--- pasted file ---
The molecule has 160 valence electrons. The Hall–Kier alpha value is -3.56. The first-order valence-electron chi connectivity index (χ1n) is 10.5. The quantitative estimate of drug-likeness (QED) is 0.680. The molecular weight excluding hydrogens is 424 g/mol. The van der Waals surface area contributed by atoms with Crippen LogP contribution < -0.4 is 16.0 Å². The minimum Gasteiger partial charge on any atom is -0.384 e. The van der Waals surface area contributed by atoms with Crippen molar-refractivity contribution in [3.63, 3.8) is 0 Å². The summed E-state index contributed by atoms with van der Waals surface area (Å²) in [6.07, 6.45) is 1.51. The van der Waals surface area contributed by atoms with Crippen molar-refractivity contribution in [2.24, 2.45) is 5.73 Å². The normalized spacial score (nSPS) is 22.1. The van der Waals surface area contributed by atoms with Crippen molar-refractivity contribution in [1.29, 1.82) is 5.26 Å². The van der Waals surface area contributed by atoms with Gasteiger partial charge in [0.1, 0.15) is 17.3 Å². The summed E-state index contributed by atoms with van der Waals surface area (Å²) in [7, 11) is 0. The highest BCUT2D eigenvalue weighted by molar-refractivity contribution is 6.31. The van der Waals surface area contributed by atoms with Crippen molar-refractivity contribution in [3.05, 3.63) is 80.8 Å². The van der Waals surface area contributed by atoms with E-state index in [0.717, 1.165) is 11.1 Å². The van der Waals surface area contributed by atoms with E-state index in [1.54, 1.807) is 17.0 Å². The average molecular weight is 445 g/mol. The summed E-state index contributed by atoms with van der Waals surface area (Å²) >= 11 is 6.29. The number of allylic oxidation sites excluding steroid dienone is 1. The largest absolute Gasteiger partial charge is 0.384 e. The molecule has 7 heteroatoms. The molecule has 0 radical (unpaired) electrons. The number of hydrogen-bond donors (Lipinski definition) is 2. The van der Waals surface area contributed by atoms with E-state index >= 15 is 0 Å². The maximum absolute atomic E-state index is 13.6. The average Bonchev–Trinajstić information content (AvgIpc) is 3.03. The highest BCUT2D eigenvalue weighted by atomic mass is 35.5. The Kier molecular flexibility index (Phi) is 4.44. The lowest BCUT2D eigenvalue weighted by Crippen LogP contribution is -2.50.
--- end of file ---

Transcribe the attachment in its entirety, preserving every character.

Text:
The molecule has 160 valence electrons. The Hall–Kier alpha value is -3.56. The first-order valence-electron chi connectivity index (χ1n) is 10.5. The quantitative estimate of drug-likeness (QED) is 0.680. The molecular weight excluding hydrogens is 424 g/mol. The van der Waals surface area contributed by atoms with Crippen LogP contribution < -0.4 is 16.0 Å². The minimum Gasteiger partial charge on any atom is -0.384 e. The van der Waals surface area contributed by atoms with Crippen molar-refractivity contribution in [3.63, 3.8) is 0 Å². The summed E-state index contributed by atoms with van der Waals surface area (Å²) in [6.07, 6.45) is 1.51. The van der Waals surface area contributed by atoms with Crippen molar-refractivity contribution in [2.24, 2.45) is 5.73 Å². The normalized spacial score (nSPS) is 22.1. The van der Waals surface area contributed by atoms with Crippen molar-refractivity contribution in [1.29, 1.82) is 5.26 Å². The van der Waals surface area contributed by atoms with Gasteiger partial charge in [0.1, 0.15) is 17.3 Å². The summed E-state index contributed by atoms with van der Waals surface area (Å²) in [7, 11) is 0. The highest BCUT2D eigenvalue weighted by molar-refractivity contribution is 6.31. The van der Waals surface area contributed by atoms with Crippen molar-refractivity contribution in [3.05, 3.63) is 80.8 Å². The van der Waals surface area contributed by atoms with E-state index in [0.717, 1.165) is 11.1 Å². The van der Waals surface area contributed by atoms with E-state index in [1.54, 1.807) is 17.0 Å². The average molecular weight is 445 g/mol. The summed E-state index contributed by atoms with van der Waals surface area (Å²) >= 11 is 6.29. The number of allylic oxidation sites excluding steroid dienone is 1. The largest absolute Gasteiger partial charge is 0.384 e. The molecule has 7 heteroatoms. The molecule has 0 radical (unpaired) electrons. The number of hydrogen-bond donors (Lipinski definition) is 2. The van der Waals surface area contributed by atoms with E-state index >= 15 is 0 Å². The maximum absolute atomic E-state index is 13.6. The average Bonchev–Trinajstić information content (AvgIpc) is 3.03. The highest BCUT2D eigenvalue weighted by atomic mass is 35.5. The Kier molecular flexibility index (Phi) is 4.44. The lowest BCUT2D eigenvalue weighted by Crippen LogP contribution is -2.50.